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Joan Kwon Glass: Three Poems

Selected by Alexis Rhone Fancher, Poetry Editor


When you died,
mom insisted we remove
every photo from the walls.
Not just the ones with you in them,
but also of me and my children.

And your children.

Next, she invited friends
to take your belongings:
a new set of dishes, your perfume,
a book you inscribed in high school,
the little “a” at the end of “Julia,”
tender and intact.

Ancient Egyptians believed
that to cross over into the Land of Two Fields,
your heart must be light as a feather,
and your name cast onto stone,
for this means you are loved.
I practice writing your name,
leaving it anywhere
that feels permanent.
I press your handwriting
into papyrus wings.

Mom motions toward me
with outstretched hands,
offering up a handful of your jewelry
as if to say, take these
before they break
or are stolen from us.
Hold them in your hands.
Pretend that something,
other than her absence
can endure.


Questions For My Mother

I want to ask
              when he questioned you about heaven
                            why did you choose angels?
              you could have pointed
                            to the tulips opening

              why didn’t you call for help
                            as soon as you heard the gunshot?
              I mean how can a gunshot in the next room
                            sound like anything other than a gunshot?

              what if we’d written his obituary to say
                            who he might have been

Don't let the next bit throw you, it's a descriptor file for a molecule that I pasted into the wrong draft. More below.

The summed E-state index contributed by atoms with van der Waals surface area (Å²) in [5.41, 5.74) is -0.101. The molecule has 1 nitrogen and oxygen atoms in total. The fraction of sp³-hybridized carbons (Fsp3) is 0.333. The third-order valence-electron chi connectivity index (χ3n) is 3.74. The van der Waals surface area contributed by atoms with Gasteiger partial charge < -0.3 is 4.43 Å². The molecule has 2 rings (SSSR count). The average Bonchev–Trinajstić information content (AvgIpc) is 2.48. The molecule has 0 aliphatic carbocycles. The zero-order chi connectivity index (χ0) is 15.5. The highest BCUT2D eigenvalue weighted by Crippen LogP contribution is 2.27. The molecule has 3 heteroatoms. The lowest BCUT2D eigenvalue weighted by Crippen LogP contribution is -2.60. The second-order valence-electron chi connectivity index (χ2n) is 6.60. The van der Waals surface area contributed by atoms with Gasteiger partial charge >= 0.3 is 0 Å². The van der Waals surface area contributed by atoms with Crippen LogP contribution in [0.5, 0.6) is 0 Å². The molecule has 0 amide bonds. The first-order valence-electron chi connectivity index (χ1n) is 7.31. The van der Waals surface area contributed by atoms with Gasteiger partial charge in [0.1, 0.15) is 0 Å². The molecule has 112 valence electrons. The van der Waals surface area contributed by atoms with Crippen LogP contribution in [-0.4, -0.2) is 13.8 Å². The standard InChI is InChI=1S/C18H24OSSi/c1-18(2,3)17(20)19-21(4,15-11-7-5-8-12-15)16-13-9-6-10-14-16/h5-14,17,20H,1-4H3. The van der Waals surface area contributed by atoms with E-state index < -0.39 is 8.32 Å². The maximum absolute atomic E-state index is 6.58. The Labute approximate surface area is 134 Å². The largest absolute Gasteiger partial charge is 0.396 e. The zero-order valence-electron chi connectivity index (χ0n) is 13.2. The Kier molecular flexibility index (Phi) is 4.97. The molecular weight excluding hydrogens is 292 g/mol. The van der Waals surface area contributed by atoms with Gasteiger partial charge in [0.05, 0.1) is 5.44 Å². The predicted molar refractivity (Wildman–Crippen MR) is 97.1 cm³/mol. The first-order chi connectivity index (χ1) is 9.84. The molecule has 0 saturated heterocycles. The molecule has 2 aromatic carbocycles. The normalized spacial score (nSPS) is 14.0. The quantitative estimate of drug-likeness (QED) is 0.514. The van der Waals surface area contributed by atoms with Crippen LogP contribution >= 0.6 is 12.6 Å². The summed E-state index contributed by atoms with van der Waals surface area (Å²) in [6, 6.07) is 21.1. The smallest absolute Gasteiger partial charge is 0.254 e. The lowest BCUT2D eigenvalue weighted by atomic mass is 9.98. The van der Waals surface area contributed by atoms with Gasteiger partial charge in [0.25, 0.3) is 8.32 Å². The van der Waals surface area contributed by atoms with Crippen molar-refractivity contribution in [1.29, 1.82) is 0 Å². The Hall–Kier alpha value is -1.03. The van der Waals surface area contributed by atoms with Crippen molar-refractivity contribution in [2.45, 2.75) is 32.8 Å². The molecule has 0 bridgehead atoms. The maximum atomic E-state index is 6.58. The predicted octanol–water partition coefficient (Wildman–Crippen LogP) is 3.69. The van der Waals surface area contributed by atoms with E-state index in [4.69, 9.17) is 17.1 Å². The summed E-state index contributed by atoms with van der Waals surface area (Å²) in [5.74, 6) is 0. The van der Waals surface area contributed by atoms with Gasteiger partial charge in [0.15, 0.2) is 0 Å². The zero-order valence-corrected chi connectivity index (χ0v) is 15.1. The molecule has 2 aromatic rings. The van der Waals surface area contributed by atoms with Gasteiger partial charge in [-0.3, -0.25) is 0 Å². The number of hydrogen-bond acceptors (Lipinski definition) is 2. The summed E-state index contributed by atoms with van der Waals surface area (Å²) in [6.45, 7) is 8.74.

and instead of naming his survivors
                            listed those who failed him?

              how can you still spend every Sunday
                            reading those stories about men
              who give up their firstborn
                            to prove their love for God?

Instead I ask
              why do you keep buying orange juice
                            for my children when it has so much sugar?
              their adult teeth have grown in already
                            they still have their whole lives
              ahead of them.


Chuseok 추석

Today my uncle and his wife will visit
my grandparents’ tomb in Korea
the way they do every year.
They will leave trays stacked high
with persimmons and powdered tteok
then say a Christian prayer as the wind
stirs everything into wakefulness.
On 추석 we remember the rise of the Silla,
kingdom of gold crowns with jade
carved and dangling like grapes.
We celebrate three centuries of unity,
North and South, dead and living together.
We salute the rising moon.
I think of my nephew’s grave in Troy, Michigan,
7,400 miles from my grandparents’ tomb,
his headstone flush to the ground.
Every time it rains the water floats trash
down from the street nearby:
a cigarette box, crumpled Burger King cups,
plastic bags torn like the skin of ravaged prey.
If I could go back I would claim a summit
and build him a tomb.
I would set a Silla crown upon his head.
Every year, I’d bring gifts and invite the wind
into the tomb where his skeletal jaws
hang wide open forever
trying to say one last thing.



Purchase NIGHT SWIM by Joan Kwon Glass


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